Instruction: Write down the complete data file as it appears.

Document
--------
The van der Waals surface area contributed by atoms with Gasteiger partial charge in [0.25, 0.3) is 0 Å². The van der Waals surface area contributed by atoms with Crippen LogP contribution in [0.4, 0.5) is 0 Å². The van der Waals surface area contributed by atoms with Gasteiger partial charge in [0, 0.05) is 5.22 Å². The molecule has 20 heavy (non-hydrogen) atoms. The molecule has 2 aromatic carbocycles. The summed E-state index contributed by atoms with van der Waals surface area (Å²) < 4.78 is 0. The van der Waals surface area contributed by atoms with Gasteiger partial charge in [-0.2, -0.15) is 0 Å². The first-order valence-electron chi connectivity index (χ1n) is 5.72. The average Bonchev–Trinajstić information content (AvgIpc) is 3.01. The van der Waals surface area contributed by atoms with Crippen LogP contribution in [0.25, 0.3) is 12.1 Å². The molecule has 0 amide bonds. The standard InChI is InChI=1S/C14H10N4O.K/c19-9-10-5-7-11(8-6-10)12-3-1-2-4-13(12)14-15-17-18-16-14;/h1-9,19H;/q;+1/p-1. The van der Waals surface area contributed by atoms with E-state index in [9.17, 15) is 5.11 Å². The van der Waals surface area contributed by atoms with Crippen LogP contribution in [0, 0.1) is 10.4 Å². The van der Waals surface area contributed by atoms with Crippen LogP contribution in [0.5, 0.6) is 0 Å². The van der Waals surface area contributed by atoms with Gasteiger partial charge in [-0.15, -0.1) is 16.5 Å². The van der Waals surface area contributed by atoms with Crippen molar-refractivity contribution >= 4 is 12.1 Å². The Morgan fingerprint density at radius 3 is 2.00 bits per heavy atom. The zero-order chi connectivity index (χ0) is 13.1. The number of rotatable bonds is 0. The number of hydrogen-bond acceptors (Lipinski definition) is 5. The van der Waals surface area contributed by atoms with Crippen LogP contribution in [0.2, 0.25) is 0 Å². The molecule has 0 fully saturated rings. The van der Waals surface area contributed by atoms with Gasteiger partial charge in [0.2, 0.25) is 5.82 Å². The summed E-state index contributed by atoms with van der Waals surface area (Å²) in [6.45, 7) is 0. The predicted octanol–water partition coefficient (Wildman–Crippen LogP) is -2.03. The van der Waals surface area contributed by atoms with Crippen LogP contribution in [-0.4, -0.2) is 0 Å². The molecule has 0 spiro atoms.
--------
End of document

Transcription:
The van der Waals surface area contributed by atoms with Gasteiger partial charge in [0.25, 0.3) is 0 Å². The van der Waals surface area contributed by atoms with Crippen LogP contribution in [0.4, 0.5) is 0 Å². The van der Waals surface area contributed by atoms with Gasteiger partial charge in [0, 0.05) is 5.22 Å². The molecule has 20 heavy (non-hydrogen) atoms. The molecule has 2 aromatic carbocycles. The summed E-state index contributed by atoms with van der Waals surface area (Å²) < 4.78 is 0. The van der Waals surface area contributed by atoms with Gasteiger partial charge in [-0.2, -0.15) is 0 Å². The first-order valence-electron chi connectivity index (χ1n) is 5.72. The average Bonchev–Trinajstić information content (AvgIpc) is 3.01. The van der Waals surface area contributed by atoms with Crippen LogP contribution in [0.25, 0.3) is 12.1 Å². The molecule has 0 amide bonds. The standard InChI is InChI=1S/C14H10N4O.K/c19-9-10-5-7-11(8-6-10)12-3-1-2-4-13(12)14-15-17-18-16-14;/h1-9,19H;/q;+1/p-1. The van der Waals surface area contributed by atoms with E-state index in [9.17, 15) is 5.11 Å². The van der Waals surface area contributed by atoms with Crippen LogP contribution in [0, 0.1) is 10.4 Å². The van der Waals surface area contributed by atoms with Crippen LogP contribution in [0.5, 0.6) is 0 Å². The van der Waals surface area contributed by atoms with Gasteiger partial charge in [-0.15, -0.1) is 16.5 Å². The van der Waals surface area contributed by atoms with Crippen molar-refractivity contribution >= 4 is 12.1 Å². The Morgan fingerprint density at radius 3 is 2.00 bits per heavy atom. The zero-order chi connectivity index (χ0) is 13.1. The number of rotatable bonds is 0. The number of hydrogen-bond acceptors (Lipinski definition) is 5. The van der Waals surface area contributed by atoms with Crippen LogP contribution in [0.2, 0.25) is 0 Å². The molecule has 0 fully saturated rings. The van der Waals surface area contributed by atoms with Gasteiger partial charge in [0.2, 0.25) is 5.82 Å². The summed E-state index contributed by atoms with van der Waals surface area (Å²) in [6.45, 7) is 0. The predicted octanol–water partition coefficient (Wildman–Crippen LogP) is -2.03. The van der Waals surface area contributed by atoms with Crippen LogP contribution in [-0.4, -0.2) is 0 Å². The molecule has 0 spiro atoms.